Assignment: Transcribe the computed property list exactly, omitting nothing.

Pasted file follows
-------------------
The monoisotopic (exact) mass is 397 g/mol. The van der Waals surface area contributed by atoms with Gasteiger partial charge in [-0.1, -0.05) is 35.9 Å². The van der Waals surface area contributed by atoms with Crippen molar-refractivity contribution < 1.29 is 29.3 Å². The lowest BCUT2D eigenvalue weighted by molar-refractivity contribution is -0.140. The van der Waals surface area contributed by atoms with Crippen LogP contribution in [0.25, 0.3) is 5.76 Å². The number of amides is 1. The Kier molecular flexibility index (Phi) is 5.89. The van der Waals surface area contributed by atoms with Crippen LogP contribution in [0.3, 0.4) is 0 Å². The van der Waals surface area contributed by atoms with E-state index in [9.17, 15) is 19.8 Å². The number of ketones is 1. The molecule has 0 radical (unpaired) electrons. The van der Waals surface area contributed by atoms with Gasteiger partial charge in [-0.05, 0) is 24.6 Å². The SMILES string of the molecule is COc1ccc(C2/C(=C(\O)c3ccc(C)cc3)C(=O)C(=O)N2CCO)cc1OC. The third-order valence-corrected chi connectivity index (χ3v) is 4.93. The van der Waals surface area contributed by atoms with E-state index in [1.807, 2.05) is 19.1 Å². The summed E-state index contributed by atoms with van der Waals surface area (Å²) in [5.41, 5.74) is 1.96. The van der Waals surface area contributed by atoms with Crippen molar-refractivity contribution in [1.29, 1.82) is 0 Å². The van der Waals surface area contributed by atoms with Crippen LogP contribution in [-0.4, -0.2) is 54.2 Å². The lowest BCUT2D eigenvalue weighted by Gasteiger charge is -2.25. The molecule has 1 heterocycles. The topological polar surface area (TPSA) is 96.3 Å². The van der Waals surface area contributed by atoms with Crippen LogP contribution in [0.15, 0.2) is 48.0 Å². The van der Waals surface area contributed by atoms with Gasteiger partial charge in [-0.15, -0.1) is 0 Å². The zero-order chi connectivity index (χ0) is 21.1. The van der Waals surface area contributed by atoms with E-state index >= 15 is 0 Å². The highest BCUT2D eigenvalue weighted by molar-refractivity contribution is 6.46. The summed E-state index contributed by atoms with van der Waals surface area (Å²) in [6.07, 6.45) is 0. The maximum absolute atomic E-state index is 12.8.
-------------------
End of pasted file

The monoisotopic (exact) mass is 397 g/mol. The van der Waals surface area contributed by atoms with Gasteiger partial charge in [-0.1, -0.05) is 35.9 Å². The van der Waals surface area contributed by atoms with Crippen molar-refractivity contribution < 1.29 is 29.3 Å². The lowest BCUT2D eigenvalue weighted by molar-refractivity contribution is -0.140. The van der Waals surface area contributed by atoms with Crippen LogP contribution in [0.25, 0.3) is 5.76 Å². The number of amides is 1. The Kier molecular flexibility index (Phi) is 5.89. The van der Waals surface area contributed by atoms with Crippen LogP contribution in [0.3, 0.4) is 0 Å². The van der Waals surface area contributed by atoms with E-state index in [9.17, 15) is 19.8 Å². The number of ketones is 1. The molecule has 0 radical (unpaired) electrons. The van der Waals surface area contributed by atoms with Gasteiger partial charge in [-0.05, 0) is 24.6 Å². The SMILES string of the molecule is COc1ccc(C2/C(=C(\O)c3ccc(C)cc3)C(=O)C(=O)N2CCO)cc1OC. The third-order valence-corrected chi connectivity index (χ3v) is 4.93. The van der Waals surface area contributed by atoms with E-state index in [1.807, 2.05) is 19.1 Å². The summed E-state index contributed by atoms with van der Waals surface area (Å²) in [5.41, 5.74) is 1.96. The van der Waals surface area contributed by atoms with Crippen molar-refractivity contribution in [1.29, 1.82) is 0 Å². The van der Waals surface area contributed by atoms with Crippen LogP contribution in [-0.4, -0.2) is 54.2 Å². The lowest BCUT2D eigenvalue weighted by Gasteiger charge is -2.25. The molecule has 1 heterocycles. The topological polar surface area (TPSA) is 96.3 Å². The van der Waals surface area contributed by atoms with Crippen LogP contribution in [0.15, 0.2) is 48.0 Å². The van der Waals surface area contributed by atoms with Gasteiger partial charge in [-0.15, -0.1) is 0 Å². The zero-order chi connectivity index (χ0) is 21.1. The van der Waals surface area contributed by atoms with E-state index >= 15 is 0 Å². The highest BCUT2D eigenvalue weighted by molar-refractivity contribution is 6.46. The summed E-state index contributed by atoms with van der Waals surface area (Å²) in [6.07, 6.45) is 0. The maximum absolute atomic E-state index is 12.8.